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States of Consciousness Chapter 7

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1 States of Consciousness Chapter 7

2 States of Consciousness
Consciousness and Information Processing Sleep and Dreams Biological Rhythms The Rhythm of Sleep Sleep Disorders Dreams

3 States of Consciousness
Hypnosis Facts and Falsehoods Is Hypnosis an Altered State of Consciousness? Drugs and Consciousness Dependence and Addiction Psychoactive Drugs Influences on Drug Use

4 States of Consciousness
Near-Death Experiences

5 History of Consciousness
Psychology began as a science of consciousness. Behaviorists argued about alienating consciousness from psychology. However, after 1960, mental concepts (consciousness) started reentering psychology. OBJECTIVE 1| Discuss the history of psychology’s study of consciousness and contrast conscious and unconscious information processing.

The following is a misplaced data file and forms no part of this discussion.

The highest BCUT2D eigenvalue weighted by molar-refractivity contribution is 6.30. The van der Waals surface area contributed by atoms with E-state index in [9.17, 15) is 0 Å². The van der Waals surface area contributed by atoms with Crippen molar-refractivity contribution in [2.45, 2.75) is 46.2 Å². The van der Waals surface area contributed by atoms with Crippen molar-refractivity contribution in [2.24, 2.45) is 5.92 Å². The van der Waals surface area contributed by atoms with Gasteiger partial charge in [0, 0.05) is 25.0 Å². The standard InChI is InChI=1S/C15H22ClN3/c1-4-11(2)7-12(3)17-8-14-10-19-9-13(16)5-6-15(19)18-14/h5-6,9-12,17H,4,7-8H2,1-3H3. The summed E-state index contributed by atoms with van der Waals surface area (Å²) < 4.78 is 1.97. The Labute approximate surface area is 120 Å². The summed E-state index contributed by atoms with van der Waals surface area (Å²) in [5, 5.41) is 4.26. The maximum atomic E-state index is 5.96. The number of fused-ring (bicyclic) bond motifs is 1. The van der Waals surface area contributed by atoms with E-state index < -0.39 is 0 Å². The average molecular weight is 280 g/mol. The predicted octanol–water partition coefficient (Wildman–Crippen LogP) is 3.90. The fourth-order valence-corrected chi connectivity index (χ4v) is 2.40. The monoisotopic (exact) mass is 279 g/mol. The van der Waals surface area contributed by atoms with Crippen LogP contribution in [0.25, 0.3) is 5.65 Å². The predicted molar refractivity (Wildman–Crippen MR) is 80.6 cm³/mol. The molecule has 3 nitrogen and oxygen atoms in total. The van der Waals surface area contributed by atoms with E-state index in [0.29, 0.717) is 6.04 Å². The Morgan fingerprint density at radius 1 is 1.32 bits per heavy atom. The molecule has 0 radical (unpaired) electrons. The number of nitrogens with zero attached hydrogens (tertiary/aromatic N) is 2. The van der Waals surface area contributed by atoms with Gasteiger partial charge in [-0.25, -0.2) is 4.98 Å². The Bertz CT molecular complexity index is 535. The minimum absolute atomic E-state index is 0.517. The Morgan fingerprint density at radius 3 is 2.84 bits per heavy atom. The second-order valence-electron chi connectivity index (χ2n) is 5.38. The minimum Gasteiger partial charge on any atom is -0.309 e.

6 Forms of Consciousness
Consciousness, modern psychologists believe, is an awareness of ourselves and our environment.

7 Consciousness Sensory Awareness Selective Aspect of Attention
Direct Inner Awareness Waking state

8 Sensory Awareness Knowledge of the environment through perception of sensory stimulation Ex: Hearing -allows us to be conscious of, or to hear, a concert

9 Direct Inner Awareness
Knowledge of one’s own thoughts, feelings, and memories without the use of sensory organs. Preconscious vs. Conscious

10 Preconscious Descriptive of material that is not in awareness but can be brought into awareness by focusing one’s attention Ex: student examples